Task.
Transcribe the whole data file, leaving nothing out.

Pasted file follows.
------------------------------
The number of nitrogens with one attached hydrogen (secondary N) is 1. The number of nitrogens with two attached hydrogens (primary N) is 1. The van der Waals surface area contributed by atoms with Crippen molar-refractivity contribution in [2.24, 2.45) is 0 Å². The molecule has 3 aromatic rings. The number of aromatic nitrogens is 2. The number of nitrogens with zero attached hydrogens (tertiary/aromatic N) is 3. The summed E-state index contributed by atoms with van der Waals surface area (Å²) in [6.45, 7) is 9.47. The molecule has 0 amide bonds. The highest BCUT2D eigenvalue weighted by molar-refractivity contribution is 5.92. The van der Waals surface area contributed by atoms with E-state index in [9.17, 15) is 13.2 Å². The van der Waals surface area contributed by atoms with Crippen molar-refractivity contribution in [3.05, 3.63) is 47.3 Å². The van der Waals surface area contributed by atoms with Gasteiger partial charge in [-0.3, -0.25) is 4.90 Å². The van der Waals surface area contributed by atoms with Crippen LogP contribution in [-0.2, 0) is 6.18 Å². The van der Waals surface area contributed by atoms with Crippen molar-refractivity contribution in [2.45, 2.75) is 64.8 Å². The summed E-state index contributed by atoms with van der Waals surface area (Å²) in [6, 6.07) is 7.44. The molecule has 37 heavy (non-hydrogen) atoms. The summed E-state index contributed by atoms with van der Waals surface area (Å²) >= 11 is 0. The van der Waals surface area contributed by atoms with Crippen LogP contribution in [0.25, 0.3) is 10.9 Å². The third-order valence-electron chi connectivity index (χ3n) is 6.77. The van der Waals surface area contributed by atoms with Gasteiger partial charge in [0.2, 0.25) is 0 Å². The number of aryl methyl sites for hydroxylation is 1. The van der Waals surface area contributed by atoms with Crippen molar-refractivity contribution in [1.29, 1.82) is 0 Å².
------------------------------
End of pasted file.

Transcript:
The number of nitrogens with one attached hydrogen (secondary N) is 1. The number of nitrogens with two attached hydrogens (primary N) is 1. The van der Waals surface area contributed by atoms with Crippen molar-refractivity contribution in [2.24, 2.45) is 0 Å². The molecule has 3 aromatic rings. The number of aromatic nitrogens is 2. The number of nitrogens with zero attached hydrogens (tertiary/aromatic N) is 3. The summed E-state index contributed by atoms with van der Waals surface area (Å²) in [6.45, 7) is 9.47. The molecule has 0 amide bonds. The highest BCUT2D eigenvalue weighted by molar-refractivity contribution is 5.92. The van der Waals surface area contributed by atoms with E-state index in [9.17, 15) is 13.2 Å². The van der Waals surface area contributed by atoms with Crippen molar-refractivity contribution in [3.05, 3.63) is 47.3 Å². The van der Waals surface area contributed by atoms with Gasteiger partial charge in [-0.3, -0.25) is 4.90 Å². The van der Waals surface area contributed by atoms with Crippen LogP contribution in [-0.2, 0) is 6.18 Å². The van der Waals surface area contributed by atoms with Crippen molar-refractivity contribution in [2.45, 2.75) is 64.8 Å². The summed E-state index contributed by atoms with van der Waals surface area (Å²) in [6, 6.07) is 7.44. The molecule has 37 heavy (non-hydrogen) atoms. The summed E-state index contributed by atoms with van der Waals surface area (Å²) >= 11 is 0. The van der Waals surface area contributed by atoms with Crippen LogP contribution in [0.25, 0.3) is 10.9 Å². The third-order valence-electron chi connectivity index (χ3n) is 6.77. The van der Waals surface area contributed by atoms with Gasteiger partial charge in [0.2, 0.25) is 0 Å². The number of aryl methyl sites for hydroxylation is 1. The van der Waals surface area contributed by atoms with Crippen molar-refractivity contribution in [1.29, 1.82) is 0 Å².